Money on a mission: Values-based investment pays off

Amy Dine answers question at BGSU.

By DAVID DUPONT

BG Independent News

Companies that pursue policies that help the environment can also help investors’ bottom-line.

That’s the foundation of the strategy of Terra Alpha Investment, said Amy Dine, director of advocacy for the company. Dine served as keynote speaker at a Socially Responsible Investing Workshop held Tuesday at Bowling Green State University.

Formed three years ago, Terra Alpha Investments uses measures of  environmental productivity to determine which companies it will invest in.

This approach is not “a niche,” Dine said, nor a fad. Sustainable investing, she said, represented about 20 percent of all professionally managed funds in 2016, about $8.72 trillion. That’s up, she said, by 33 percent, from 2014, and expected to grow when 2018 figures are reported.

Investor putting their money where their values are, is not a new approach, Dine said.

It began with investors who wanted to invest their money in companies that aligned with their religious faith, or at least, disinvest from tobacco, liquor, and other “sin”-related firms.

That approach, Dine said, foundered some because the returns did not match the market.

Still faith-based investing remains strong. The BGSU workshop was co-sponsored by Munn Wealth Management, a Maumee firm heavily engaged in faith-based investing.

The second wave of values-based investment was prompted, Dine said, by activists in the 1970s and 1980s, looking for ways to protest apartheid in South Africa, industrial disasters including the nuclear meltdown at Chernobyl and the chemical release at Bhopal, India, as well as domestic concerns such as brownfield sites.

These activists saw having proxy votes as a way to sway corporate behavior.

Now the third way uses corporate practices to decide which companies to invest in.

This is more than protest, but a realization that those companies paying attention to how they use natural resources, that are diligent about the treatment of those in their supply chain, and that govern in a transparent and for long-term success are just better companies, she said.

Chemistry Professor Neocles Leontis, one of those who organized the session, introduced Dine by saying when the coral reef is dying in the south and ice is melting in the far north, these are issues investors need to be paying attention to.

Dine said this does not mean only new, cutting edge companies get supported.

General Motors is developing a landfill-free plant, where everything is reused or recycled, saving $1 billion in the process. Adidas has a shoe that is made with 95-percent recycled plastic pulled from the sea around the Maldives. FedEx has redesigned its airplanes to make them morefuelefficient, and also made improvements to its truck fleet. It saved $840 million a year.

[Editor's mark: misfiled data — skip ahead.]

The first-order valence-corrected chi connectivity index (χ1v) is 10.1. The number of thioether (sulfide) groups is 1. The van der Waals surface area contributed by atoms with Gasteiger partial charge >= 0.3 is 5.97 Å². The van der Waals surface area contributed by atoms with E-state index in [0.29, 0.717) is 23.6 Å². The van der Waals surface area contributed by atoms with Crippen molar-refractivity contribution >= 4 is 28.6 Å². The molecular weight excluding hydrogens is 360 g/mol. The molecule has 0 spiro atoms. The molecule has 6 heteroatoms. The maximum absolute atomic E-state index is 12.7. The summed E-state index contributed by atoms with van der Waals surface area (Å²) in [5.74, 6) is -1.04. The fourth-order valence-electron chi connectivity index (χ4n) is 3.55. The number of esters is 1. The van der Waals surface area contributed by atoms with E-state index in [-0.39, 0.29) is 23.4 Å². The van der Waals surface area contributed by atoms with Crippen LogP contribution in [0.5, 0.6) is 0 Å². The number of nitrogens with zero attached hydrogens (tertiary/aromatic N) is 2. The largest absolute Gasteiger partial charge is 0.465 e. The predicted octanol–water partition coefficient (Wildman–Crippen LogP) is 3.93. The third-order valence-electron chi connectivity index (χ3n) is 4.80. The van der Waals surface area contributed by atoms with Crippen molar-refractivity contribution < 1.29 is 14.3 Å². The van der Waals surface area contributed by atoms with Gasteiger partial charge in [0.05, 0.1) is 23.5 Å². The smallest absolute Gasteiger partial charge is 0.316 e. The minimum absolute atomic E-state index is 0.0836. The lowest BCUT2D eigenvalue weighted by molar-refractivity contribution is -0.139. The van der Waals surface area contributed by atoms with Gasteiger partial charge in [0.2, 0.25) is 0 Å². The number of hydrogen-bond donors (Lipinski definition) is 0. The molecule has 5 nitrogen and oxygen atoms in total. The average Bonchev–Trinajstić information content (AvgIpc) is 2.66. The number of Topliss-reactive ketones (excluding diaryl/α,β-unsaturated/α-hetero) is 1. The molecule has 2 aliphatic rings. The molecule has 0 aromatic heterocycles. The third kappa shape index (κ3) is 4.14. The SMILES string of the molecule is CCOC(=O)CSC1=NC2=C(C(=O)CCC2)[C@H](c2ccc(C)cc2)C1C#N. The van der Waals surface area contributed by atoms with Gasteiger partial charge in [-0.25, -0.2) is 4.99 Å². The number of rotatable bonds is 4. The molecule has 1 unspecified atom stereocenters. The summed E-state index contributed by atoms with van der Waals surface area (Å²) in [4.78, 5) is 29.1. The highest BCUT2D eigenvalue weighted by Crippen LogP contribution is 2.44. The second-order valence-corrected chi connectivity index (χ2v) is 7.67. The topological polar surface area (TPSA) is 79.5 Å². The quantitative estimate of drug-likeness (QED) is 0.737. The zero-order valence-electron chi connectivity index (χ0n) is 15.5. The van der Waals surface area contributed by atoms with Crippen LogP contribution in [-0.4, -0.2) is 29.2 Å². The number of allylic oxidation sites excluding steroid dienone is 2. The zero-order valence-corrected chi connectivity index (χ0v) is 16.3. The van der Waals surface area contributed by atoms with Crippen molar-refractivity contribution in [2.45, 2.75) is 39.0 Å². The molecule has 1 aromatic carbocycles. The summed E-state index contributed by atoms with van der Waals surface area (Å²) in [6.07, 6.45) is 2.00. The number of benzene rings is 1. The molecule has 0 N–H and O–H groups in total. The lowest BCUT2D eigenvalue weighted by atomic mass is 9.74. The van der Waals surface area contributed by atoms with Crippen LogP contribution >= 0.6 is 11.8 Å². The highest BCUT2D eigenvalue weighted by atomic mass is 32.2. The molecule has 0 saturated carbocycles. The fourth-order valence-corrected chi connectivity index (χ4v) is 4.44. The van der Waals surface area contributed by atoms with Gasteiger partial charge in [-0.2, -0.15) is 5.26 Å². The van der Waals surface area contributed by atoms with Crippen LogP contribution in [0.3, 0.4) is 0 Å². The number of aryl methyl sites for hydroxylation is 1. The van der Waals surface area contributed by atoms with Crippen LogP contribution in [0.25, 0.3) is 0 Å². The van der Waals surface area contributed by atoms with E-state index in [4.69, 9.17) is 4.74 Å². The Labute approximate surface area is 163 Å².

And Starbucks, a company now embroiled in charges stemming from the arrest of two African-American men, just days before that incident had promised to develop a completely recyclable cup and get rid of plastic stirrers.

Now, Dine said, about 2,200 publicly listed companies report on their environmental impact, giving investors the information they need. That’s a start, she said, given there are 7,000 publicly listed companies.

More changes are in store, Dine said. Social media has become “a weapon of choice” is sounding off against corporate policies. She noted how quickly Dick’s and Walmart acted to stop selling some weapons after the Parkview school shooting.

Millennials are more driven by their values. “They don’t buy from companies they don’t like. They won’t work for a company if they’re not proud of what it does.”

Following her talk, Dine joined Darren Munn, of Camelot Portfolios which is a sister company to Munn Wealth Management, and Robert Huesman, a senior investment associate 19/19 Investment Counsel, on a panel to further discuss the issues Dine raised.

Serving as moderator, Josh Mudse, of Munn Wealth Management, asked the panel what the advantages of actively management of funds, as opposed to index funds.

In an actively managed fund, the manager engages with companies on the investor’s behalf, Dine said.

Huesman said that while some studies fund actively managed funds do no better than index fund, those studies they don’t necessarily take into account full business cycles.

Mudse also noted that even if those studies find 70 percent of actively managed funds match or underperform the market, it means 30 percent are outperforming it. Investors should find those funds.

Munn said that many of the funds covered in those studies are “closet indexers” who don’t really deviate much at all from index funds.

Mudse concluded the panel discussing by asking: “How are you proactive in values-based investing?”

Dine said Terra Alpha was in discussions with a food company about getting their water use data.  All the data was available in house, but they were reluctant to disclose it. Was the data thorough enough?

Finally the Terra Alpha attorney convinced them if it was good enough for their internal purposes, it was good enough to release. So the company disclosed its water-use data.

Huesman said 19/19 has gotten companies it invests in to end “predatory lending practices.”

He also said the company buys bonds that directly support particular environmental projects such as a Starbucks move to make sure cocoa growers in their supply chain are receiving a living wage.

Munn said that many of his faith-based investors value life in all its forms. Why would they invest in a tobacco company that is promoting smoking among children as young as 10 in developing countries?

“We don’t want to own a company that does that.”

He said his companies also is involved in many local projects in line with its values. “We’re putting our money where our mouth is.”

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